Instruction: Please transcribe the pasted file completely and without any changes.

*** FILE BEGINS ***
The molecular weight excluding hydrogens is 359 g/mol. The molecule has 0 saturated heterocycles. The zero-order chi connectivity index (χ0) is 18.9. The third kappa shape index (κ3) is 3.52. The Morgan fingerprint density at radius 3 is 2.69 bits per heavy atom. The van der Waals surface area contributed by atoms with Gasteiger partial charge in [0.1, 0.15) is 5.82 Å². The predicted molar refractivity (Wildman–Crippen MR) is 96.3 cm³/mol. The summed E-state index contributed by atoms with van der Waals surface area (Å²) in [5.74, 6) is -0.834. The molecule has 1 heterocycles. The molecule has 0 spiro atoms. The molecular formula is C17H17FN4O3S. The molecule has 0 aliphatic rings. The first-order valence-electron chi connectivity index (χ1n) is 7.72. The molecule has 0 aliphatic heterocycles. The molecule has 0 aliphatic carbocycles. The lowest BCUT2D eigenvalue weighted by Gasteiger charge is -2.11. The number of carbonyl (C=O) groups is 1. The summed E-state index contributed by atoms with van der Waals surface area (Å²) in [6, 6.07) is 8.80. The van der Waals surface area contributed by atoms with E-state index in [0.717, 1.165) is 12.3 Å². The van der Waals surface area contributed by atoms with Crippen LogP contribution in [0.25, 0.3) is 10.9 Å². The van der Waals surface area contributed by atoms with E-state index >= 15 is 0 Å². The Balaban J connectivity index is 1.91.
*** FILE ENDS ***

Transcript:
The molecular weight excluding hydrogens is 359 g/mol. The molecule has 0 saturated heterocycles. The zero-order chi connectivity index (χ0) is 18.9. The third kappa shape index (κ3) is 3.52. The Morgan fingerprint density at radius 3 is 2.69 bits per heavy atom. The van der Waals surface area contributed by atoms with Gasteiger partial charge in [0.1, 0.15) is 5.82 Å². The predicted molar refractivity (Wildman–Crippen MR) is 96.3 cm³/mol. The summed E-state index contributed by atoms with van der Waals surface area (Å²) in [5.74, 6) is -0.834. The molecule has 1 heterocycles. The molecule has 0 spiro atoms. The molecular formula is C17H17FN4O3S. The molecule has 0 aliphatic rings. The first-order valence-electron chi connectivity index (χ1n) is 7.72. The molecule has 0 aliphatic heterocycles. The molecule has 0 aliphatic carbocycles. The lowest BCUT2D eigenvalue weighted by Gasteiger charge is -2.11. The number of carbonyl (C=O) groups is 1. The summed E-state index contributed by atoms with van der Waals surface area (Å²) in [6, 6.07) is 8.80. The van der Waals surface area contributed by atoms with E-state index in [0.717, 1.165) is 12.3 Å². The van der Waals surface area contributed by atoms with Crippen LogP contribution in [0.25, 0.3) is 10.9 Å². The van der Waals surface area contributed by atoms with E-state index >= 15 is 0 Å². The Balaban J connectivity index is 1.91.